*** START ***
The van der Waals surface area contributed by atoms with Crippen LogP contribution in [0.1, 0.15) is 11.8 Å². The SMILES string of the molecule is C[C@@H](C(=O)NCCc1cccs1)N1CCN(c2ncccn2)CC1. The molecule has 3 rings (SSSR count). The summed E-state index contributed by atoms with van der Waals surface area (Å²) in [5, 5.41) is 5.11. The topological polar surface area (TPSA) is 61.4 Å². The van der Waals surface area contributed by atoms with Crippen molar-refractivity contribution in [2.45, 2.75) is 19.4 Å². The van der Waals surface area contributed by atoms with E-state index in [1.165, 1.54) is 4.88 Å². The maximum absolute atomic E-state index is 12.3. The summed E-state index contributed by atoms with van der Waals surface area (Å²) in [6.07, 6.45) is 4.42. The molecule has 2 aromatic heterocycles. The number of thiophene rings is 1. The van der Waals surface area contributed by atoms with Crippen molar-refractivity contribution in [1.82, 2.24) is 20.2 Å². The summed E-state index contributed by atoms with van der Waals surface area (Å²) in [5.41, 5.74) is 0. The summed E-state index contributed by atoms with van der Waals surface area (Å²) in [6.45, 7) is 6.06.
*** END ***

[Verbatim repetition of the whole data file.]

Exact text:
The van der Waals surface area contributed by atoms with Crippen LogP contribution in [0.1, 0.15) is 11.8 Å². The SMILES string of the molecule is C[C@@H](C(=O)NCCc1cccs1)N1CCN(c2ncccn2)CC1. The molecule has 3 rings (SSSR count). The summed E-state index contributed by atoms with van der Waals surface area (Å²) in [5, 5.41) is 5.11. The topological polar surface area (TPSA) is 61.4 Å². The van der Waals surface area contributed by atoms with Crippen molar-refractivity contribution in [2.45, 2.75) is 19.4 Å². The van der Waals surface area contributed by atoms with E-state index in [1.165, 1.54) is 4.88 Å². The maximum absolute atomic E-state index is 12.3. The summed E-state index contributed by atoms with van der Waals surface area (Å²) in [6.07, 6.45) is 4.42. The molecule has 2 aromatic heterocycles. The number of thiophene rings is 1. The van der Waals surface area contributed by atoms with Crippen molar-refractivity contribution in [1.82, 2.24) is 20.2 Å². The summed E-state index contributed by atoms with van der Waals surface area (Å²) in [5.41, 5.74) is 0. The summed E-state index contributed by atoms with van der Waals surface area (Å²) in [6.45, 7) is 6.06.